Hello. My name is Megan. And I didn't love Selma.
Just like when Elaine Benes dreaded talking to Peterman about her hatred for The English Patient on "Seinfeld," I have dreaded addressing the fact that I didn't love Ava DuVernay's MLK biopic (although I don't have any disdain for it like Elaine did Anthony Minghella's epic---I reserve that for movies like Interstellar).
And it has nothing to do with the supposed historical inaccuries. It has nothing to do with me being a racist or something (I'm not!). I just. . .didn't like the movie as a movie. To me, the story is just stronger than the film.
Yet, I feel like this is something I can't speak out about without receiving scorn similar to what Elaine Benes was subjected to.
Let's start with what I did like. The performances. David Oyelowo is great and masterful in his role. And strangely enough, I think he gets upstaged by Carmen Ejogo, who is heartbreaking as Coretta Scott King. The ensemble is wonderful.
But the storytelling wasn't always cohesive. Viewers are introduced briefly to Malcolm X and then he becomes a footnote when King addresses his death in a speech. Upon viewing, I recall thinking I had missed a scene, that I had fallen asleep.
To me, some scenes go on a little too long, and the pacing of the entire film seems to rise and fall, speed up and slow down abruptly. Instead of following a linear story, I often felt like I was hanging on for dear life, trying to figure out what was going on (which is perhaps an appropriate device, since that's probably what the situation was like at the time).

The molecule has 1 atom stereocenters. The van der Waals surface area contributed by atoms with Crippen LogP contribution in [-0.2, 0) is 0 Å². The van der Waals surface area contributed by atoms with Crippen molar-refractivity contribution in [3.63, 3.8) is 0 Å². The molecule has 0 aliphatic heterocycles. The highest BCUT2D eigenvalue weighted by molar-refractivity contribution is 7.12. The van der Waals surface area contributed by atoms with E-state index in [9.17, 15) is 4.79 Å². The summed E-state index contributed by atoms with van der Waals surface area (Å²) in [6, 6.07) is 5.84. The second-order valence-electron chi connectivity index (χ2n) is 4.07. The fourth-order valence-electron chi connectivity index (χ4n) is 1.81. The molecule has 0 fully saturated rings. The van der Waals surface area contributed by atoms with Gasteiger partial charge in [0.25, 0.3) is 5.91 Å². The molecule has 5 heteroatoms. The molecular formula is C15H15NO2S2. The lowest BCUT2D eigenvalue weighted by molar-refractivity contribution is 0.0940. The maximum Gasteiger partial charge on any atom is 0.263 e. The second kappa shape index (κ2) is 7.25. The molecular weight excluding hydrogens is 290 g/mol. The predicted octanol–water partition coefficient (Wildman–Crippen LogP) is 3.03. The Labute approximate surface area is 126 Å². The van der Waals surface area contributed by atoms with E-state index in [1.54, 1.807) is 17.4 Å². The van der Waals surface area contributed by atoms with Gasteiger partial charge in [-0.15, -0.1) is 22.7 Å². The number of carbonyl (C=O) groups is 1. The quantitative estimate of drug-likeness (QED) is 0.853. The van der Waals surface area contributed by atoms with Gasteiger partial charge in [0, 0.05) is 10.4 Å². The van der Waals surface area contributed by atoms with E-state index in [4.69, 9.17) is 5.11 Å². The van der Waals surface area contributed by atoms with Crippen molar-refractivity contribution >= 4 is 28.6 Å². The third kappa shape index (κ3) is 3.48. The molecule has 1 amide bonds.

One thing that was also distracting: Oprah and politically-charged Hollywood actors like Martin Sheen. This took me out of the situation and reminded me that Oprah was a producer and that this was a Hollywood movie. Some might say this movie wouldn't have been made without Oprah, which may be true. But does she have to have a role in it? Her face is pretty recognizable. Why not give it to another underrated black actress in Hollywood? Lord knows there are enough of them, unfortunately, who haven't received their due.
The movie is not without its powerful scenes. The final scene of thousands and thousands of people, black and white, walking together is impressive, and the glimpse below the bridge of citizens marching is something I'll remember about this film. But would it have been more impactful if DuVernay could have used lines from his actual speeches and historical footage? The director's hands were tied. In King's speech scenes in the film, lines had to be paraphrased because Dreamworks owns them and the King family adheres to strict copyright guidelines.
I don't mean to badmouth this film. Again, I reserve that for Interstellar (which ironically Paramount pushed as its Oscar horse instead of Selma), but I do want to remind people that it's OK not to like a movie that everyone thinks you should like. You have the freedom of choice. And on a much much MUCH smaller scale of silly movie-making and opinions, I think MLK would agree.